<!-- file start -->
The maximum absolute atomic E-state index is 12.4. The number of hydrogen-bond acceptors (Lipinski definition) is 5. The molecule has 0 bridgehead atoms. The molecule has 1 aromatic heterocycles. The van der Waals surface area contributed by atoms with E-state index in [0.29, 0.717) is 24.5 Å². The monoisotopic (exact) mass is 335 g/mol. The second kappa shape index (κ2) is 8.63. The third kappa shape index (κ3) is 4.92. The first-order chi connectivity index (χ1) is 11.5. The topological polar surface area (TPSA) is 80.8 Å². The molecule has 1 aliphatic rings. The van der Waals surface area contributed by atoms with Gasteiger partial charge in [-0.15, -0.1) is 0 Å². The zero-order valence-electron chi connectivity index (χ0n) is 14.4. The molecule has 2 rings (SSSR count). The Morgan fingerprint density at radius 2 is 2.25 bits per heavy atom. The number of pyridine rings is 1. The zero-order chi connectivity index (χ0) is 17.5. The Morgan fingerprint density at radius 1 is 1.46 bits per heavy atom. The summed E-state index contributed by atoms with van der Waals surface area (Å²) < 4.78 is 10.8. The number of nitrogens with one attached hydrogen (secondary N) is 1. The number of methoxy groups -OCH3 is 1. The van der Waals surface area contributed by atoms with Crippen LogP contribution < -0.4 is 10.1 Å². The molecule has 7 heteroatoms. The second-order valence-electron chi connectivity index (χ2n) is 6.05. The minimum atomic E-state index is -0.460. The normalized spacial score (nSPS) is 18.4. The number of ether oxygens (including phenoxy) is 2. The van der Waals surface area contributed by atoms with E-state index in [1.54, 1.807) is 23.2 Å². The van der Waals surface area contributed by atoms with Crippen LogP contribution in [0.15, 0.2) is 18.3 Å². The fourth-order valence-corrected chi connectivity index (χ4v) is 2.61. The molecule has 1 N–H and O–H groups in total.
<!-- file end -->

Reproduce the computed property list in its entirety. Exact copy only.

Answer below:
The maximum absolute atomic E-state index is 12.4. The number of hydrogen-bond acceptors (Lipinski definition) is 5. The molecule has 0 bridgehead atoms. The molecule has 1 aromatic heterocycles. The van der Waals surface area contributed by atoms with E-state index in [0.29, 0.717) is 24.5 Å². The monoisotopic (exact) mass is 335 g/mol. The second kappa shape index (κ2) is 8.63. The third kappa shape index (κ3) is 4.92. The first-order chi connectivity index (χ1) is 11.5. The topological polar surface area (TPSA) is 80.8 Å². The molecule has 1 aliphatic rings. The van der Waals surface area contributed by atoms with Gasteiger partial charge in [-0.15, -0.1) is 0 Å². The zero-order valence-electron chi connectivity index (χ0n) is 14.4. The molecule has 2 rings (SSSR count). The Morgan fingerprint density at radius 2 is 2.25 bits per heavy atom. The number of pyridine rings is 1. The zero-order chi connectivity index (χ0) is 17.5. The Morgan fingerprint density at radius 1 is 1.46 bits per heavy atom. The summed E-state index contributed by atoms with van der Waals surface area (Å²) < 4.78 is 10.8. The number of nitrogens with one attached hydrogen (secondary N) is 1. The number of methoxy groups -OCH3 is 1. The van der Waals surface area contributed by atoms with Crippen LogP contribution < -0.4 is 10.1 Å². The molecule has 7 heteroatoms. The second-order valence-electron chi connectivity index (χ2n) is 6.05. The minimum atomic E-state index is -0.460. The normalized spacial score (nSPS) is 18.4. The number of ether oxygens (including phenoxy) is 2. The van der Waals surface area contributed by atoms with E-state index in [1.54, 1.807) is 23.2 Å². The van der Waals surface area contributed by atoms with Crippen LogP contribution in [0.15, 0.2) is 18.3 Å². The fourth-order valence-corrected chi connectivity index (χ4v) is 2.61. The molecule has 1 N–H and O–H groups in total.